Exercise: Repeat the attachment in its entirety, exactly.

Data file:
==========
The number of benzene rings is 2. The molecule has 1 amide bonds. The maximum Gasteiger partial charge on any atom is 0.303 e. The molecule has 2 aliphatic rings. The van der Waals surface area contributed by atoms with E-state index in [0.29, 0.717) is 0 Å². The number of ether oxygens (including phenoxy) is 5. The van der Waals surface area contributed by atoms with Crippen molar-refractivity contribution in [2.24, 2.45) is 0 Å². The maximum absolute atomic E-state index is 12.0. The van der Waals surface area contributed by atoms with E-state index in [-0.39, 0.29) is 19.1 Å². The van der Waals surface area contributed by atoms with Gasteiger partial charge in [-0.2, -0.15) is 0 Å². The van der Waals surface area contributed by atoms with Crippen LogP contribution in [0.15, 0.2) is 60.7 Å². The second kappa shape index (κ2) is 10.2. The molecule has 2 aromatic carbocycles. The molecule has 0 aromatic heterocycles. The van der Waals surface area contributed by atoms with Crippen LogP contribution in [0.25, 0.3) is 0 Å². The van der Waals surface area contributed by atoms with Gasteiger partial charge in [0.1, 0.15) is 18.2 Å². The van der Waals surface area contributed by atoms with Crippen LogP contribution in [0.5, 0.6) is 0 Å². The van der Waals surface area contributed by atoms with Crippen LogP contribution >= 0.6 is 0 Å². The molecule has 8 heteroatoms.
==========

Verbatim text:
The number of benzene rings is 2. The molecule has 1 amide bonds. The maximum Gasteiger partial charge on any atom is 0.303 e. The molecule has 2 aliphatic rings. The van der Waals surface area contributed by atoms with E-state index in [0.29, 0.717) is 0 Å². The number of ether oxygens (including phenoxy) is 5. The van der Waals surface area contributed by atoms with Crippen molar-refractivity contribution in [2.24, 2.45) is 0 Å². The maximum absolute atomic E-state index is 12.0. The van der Waals surface area contributed by atoms with E-state index in [-0.39, 0.29) is 19.1 Å². The van der Waals surface area contributed by atoms with Gasteiger partial charge in [-0.2, -0.15) is 0 Å². The van der Waals surface area contributed by atoms with Crippen LogP contribution in [0.15, 0.2) is 60.7 Å². The second kappa shape index (κ2) is 10.2. The molecule has 2 aromatic carbocycles. The molecule has 0 aromatic heterocycles. The van der Waals surface area contributed by atoms with Crippen LogP contribution in [0.25, 0.3) is 0 Å². The van der Waals surface area contributed by atoms with Gasteiger partial charge in [0.1, 0.15) is 18.2 Å². The van der Waals surface area contributed by atoms with Crippen LogP contribution in [0.5, 0.6) is 0 Å². The van der Waals surface area contributed by atoms with Crippen LogP contribution >= 0.6 is 0 Å². The molecule has 8 heteroatoms.